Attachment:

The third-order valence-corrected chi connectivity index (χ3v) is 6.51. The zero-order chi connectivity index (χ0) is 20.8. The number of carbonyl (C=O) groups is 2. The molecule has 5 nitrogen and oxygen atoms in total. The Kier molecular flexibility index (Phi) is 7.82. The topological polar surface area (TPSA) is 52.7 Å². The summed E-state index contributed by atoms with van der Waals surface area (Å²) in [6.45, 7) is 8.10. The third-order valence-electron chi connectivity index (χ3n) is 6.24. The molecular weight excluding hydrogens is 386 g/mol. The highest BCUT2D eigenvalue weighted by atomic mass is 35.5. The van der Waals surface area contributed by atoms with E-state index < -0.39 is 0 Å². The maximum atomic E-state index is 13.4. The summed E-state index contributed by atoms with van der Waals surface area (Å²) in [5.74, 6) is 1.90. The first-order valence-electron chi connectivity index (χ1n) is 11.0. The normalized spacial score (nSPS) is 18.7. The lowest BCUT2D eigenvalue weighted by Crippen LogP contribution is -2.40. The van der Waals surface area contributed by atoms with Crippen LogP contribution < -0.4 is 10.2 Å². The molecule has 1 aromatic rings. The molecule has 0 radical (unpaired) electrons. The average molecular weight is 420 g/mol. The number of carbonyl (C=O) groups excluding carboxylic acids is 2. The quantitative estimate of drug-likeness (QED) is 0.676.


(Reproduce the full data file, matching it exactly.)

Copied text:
The third-order valence-corrected chi connectivity index (χ3v) is 6.51. The zero-order chi connectivity index (χ0) is 20.8. The number of carbonyl (C=O) groups is 2. The molecule has 5 nitrogen and oxygen atoms in total. The Kier molecular flexibility index (Phi) is 7.82. The topological polar surface area (TPSA) is 52.7 Å². The summed E-state index contributed by atoms with van der Waals surface area (Å²) in [6.45, 7) is 8.10. The third-order valence-electron chi connectivity index (χ3n) is 6.24. The molecular weight excluding hydrogens is 386 g/mol. The highest BCUT2D eigenvalue weighted by atomic mass is 35.5. The van der Waals surface area contributed by atoms with E-state index < -0.39 is 0 Å². The maximum atomic E-state index is 13.4. The summed E-state index contributed by atoms with van der Waals surface area (Å²) in [5.74, 6) is 1.90. The first-order valence-electron chi connectivity index (χ1n) is 11.0. The normalized spacial score (nSPS) is 18.7. The lowest BCUT2D eigenvalue weighted by Crippen LogP contribution is -2.40. The van der Waals surface area contributed by atoms with Crippen LogP contribution < -0.4 is 10.2 Å². The molecule has 1 aromatic rings. The molecule has 0 radical (unpaired) electrons. The average molecular weight is 420 g/mol. The number of carbonyl (C=O) groups excluding carboxylic acids is 2. The quantitative estimate of drug-likeness (QED) is 0.676.